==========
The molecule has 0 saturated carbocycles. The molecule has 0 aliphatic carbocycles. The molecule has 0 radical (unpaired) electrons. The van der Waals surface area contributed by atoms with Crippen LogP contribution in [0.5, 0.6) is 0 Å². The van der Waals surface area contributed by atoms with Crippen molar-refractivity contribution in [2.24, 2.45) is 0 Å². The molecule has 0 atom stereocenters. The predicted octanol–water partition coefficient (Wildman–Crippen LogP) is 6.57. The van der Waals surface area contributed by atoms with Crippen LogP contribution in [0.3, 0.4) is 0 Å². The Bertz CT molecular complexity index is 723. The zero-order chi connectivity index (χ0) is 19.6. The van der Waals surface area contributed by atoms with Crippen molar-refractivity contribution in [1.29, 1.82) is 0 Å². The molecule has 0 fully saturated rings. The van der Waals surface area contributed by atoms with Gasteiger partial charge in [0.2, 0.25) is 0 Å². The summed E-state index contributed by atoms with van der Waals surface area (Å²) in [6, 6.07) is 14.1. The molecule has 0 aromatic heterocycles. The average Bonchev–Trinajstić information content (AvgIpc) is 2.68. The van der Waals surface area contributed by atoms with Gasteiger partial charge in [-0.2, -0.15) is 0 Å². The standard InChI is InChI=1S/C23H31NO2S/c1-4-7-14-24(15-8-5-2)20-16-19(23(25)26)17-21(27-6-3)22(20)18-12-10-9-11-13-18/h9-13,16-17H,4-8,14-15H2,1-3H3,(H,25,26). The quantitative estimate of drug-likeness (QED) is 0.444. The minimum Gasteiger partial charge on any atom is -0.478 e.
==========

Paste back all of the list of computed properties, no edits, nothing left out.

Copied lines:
The molecule has 0 saturated carbocycles. The molecule has 0 aliphatic carbocycles. The molecule has 0 radical (unpaired) electrons. The van der Waals surface area contributed by atoms with Crippen LogP contribution in [0.5, 0.6) is 0 Å². The van der Waals surface area contributed by atoms with Crippen molar-refractivity contribution in [2.24, 2.45) is 0 Å². The molecule has 0 atom stereocenters. The predicted octanol–water partition coefficient (Wildman–Crippen LogP) is 6.57. The van der Waals surface area contributed by atoms with Crippen LogP contribution in [0.3, 0.4) is 0 Å². The Bertz CT molecular complexity index is 723. The zero-order chi connectivity index (χ0) is 19.6. The van der Waals surface area contributed by atoms with Crippen molar-refractivity contribution in [1.29, 1.82) is 0 Å². The molecule has 0 fully saturated rings. The van der Waals surface area contributed by atoms with Gasteiger partial charge in [0.2, 0.25) is 0 Å². The summed E-state index contributed by atoms with van der Waals surface area (Å²) in [6, 6.07) is 14.1. The molecule has 0 aromatic heterocycles. The average Bonchev–Trinajstić information content (AvgIpc) is 2.68. The van der Waals surface area contributed by atoms with Gasteiger partial charge in [-0.2, -0.15) is 0 Å². The standard InChI is InChI=1S/C23H31NO2S/c1-4-7-14-24(15-8-5-2)20-16-19(23(25)26)17-21(27-6-3)22(20)18-12-10-9-11-13-18/h9-13,16-17H,4-8,14-15H2,1-3H3,(H,25,26). The quantitative estimate of drug-likeness (QED) is 0.444. The minimum Gasteiger partial charge on any atom is -0.478 e.